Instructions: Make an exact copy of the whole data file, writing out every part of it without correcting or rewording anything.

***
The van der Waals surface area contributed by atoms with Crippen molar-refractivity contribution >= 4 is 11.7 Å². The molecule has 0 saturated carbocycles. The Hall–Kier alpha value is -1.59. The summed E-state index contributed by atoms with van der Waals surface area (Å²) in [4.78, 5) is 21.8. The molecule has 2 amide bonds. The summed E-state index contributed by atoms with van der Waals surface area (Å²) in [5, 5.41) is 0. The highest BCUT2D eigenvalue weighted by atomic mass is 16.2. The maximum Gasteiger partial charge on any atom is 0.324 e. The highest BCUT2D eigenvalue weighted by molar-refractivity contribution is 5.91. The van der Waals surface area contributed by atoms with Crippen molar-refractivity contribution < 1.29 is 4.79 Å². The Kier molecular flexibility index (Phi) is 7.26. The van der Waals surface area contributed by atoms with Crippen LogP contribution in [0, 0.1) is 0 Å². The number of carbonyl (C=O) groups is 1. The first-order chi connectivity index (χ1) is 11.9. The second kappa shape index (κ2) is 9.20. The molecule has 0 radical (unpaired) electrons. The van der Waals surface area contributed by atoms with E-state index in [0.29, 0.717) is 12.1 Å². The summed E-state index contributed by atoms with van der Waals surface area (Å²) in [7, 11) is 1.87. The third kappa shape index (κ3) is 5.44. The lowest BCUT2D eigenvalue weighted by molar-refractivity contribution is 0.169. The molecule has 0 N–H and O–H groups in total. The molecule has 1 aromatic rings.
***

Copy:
The van der Waals surface area contributed by atoms with Crippen molar-refractivity contribution >= 4 is 11.7 Å². The molecule has 0 saturated carbocycles. The Hall–Kier alpha value is -1.59. The summed E-state index contributed by atoms with van der Waals surface area (Å²) in [4.78, 5) is 21.8. The molecule has 2 amide bonds. The summed E-state index contributed by atoms with van der Waals surface area (Å²) in [5, 5.41) is 0. The highest BCUT2D eigenvalue weighted by atomic mass is 16.2. The maximum Gasteiger partial charge on any atom is 0.324 e. The highest BCUT2D eigenvalue weighted by molar-refractivity contribution is 5.91. The van der Waals surface area contributed by atoms with Crippen molar-refractivity contribution < 1.29 is 4.79 Å². The Kier molecular flexibility index (Phi) is 7.26. The van der Waals surface area contributed by atoms with Crippen LogP contribution in [0, 0.1) is 0 Å². The number of carbonyl (C=O) groups is 1. The first-order chi connectivity index (χ1) is 11.9. The second kappa shape index (κ2) is 9.20. The molecule has 0 radical (unpaired) electrons. The van der Waals surface area contributed by atoms with E-state index in [0.29, 0.717) is 12.1 Å². The summed E-state index contributed by atoms with van der Waals surface area (Å²) in [7, 11) is 1.87. The third kappa shape index (κ3) is 5.44. The lowest BCUT2D eigenvalue weighted by molar-refractivity contribution is 0.169. The molecule has 0 N–H and O–H groups in total. The molecule has 1 aromatic rings.